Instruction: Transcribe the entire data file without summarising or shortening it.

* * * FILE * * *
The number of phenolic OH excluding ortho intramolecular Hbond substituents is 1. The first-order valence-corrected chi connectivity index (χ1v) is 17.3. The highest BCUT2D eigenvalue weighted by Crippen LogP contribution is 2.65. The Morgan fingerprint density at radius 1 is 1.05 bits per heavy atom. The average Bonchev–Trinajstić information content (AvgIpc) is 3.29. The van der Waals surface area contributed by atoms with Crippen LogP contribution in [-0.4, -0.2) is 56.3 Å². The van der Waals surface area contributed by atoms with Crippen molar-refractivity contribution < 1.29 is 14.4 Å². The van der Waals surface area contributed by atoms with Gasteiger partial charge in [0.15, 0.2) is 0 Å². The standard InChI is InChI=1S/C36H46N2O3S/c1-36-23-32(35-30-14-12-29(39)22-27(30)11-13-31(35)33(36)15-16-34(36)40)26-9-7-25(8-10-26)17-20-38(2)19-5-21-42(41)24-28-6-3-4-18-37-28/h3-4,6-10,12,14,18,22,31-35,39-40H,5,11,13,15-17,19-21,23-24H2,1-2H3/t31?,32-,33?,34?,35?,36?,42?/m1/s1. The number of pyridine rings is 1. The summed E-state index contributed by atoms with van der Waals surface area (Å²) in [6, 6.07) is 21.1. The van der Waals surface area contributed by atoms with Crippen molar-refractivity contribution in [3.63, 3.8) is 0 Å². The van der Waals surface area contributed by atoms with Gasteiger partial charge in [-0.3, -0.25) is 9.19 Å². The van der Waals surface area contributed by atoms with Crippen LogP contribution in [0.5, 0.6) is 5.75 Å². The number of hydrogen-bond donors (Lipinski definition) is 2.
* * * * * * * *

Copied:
The number of phenolic OH excluding ortho intramolecular Hbond substituents is 1. The first-order valence-corrected chi connectivity index (χ1v) is 17.3. The highest BCUT2D eigenvalue weighted by Crippen LogP contribution is 2.65. The Morgan fingerprint density at radius 1 is 1.05 bits per heavy atom. The average Bonchev–Trinajstić information content (AvgIpc) is 3.29. The van der Waals surface area contributed by atoms with Crippen LogP contribution in [-0.4, -0.2) is 56.3 Å². The van der Waals surface area contributed by atoms with Crippen molar-refractivity contribution < 1.29 is 14.4 Å². The van der Waals surface area contributed by atoms with Gasteiger partial charge in [0.15, 0.2) is 0 Å². The standard InChI is InChI=1S/C36H46N2O3S/c1-36-23-32(35-30-14-12-29(39)22-27(30)11-13-31(35)33(36)15-16-34(36)40)26-9-7-25(8-10-26)17-20-38(2)19-5-21-42(41)24-28-6-3-4-18-37-28/h3-4,6-10,12,14,18,22,31-35,39-40H,5,11,13,15-17,19-21,23-24H2,1-2H3/t31?,32-,33?,34?,35?,36?,42?/m1/s1. The number of pyridine rings is 1. The summed E-state index contributed by atoms with van der Waals surface area (Å²) in [6, 6.07) is 21.1. The van der Waals surface area contributed by atoms with Crippen molar-refractivity contribution in [3.63, 3.8) is 0 Å². The van der Waals surface area contributed by atoms with Gasteiger partial charge in [-0.3, -0.25) is 9.19 Å². The van der Waals surface area contributed by atoms with Crippen LogP contribution in [0.5, 0.6) is 5.75 Å². The number of hydrogen-bond donors (Lipinski definition) is 2.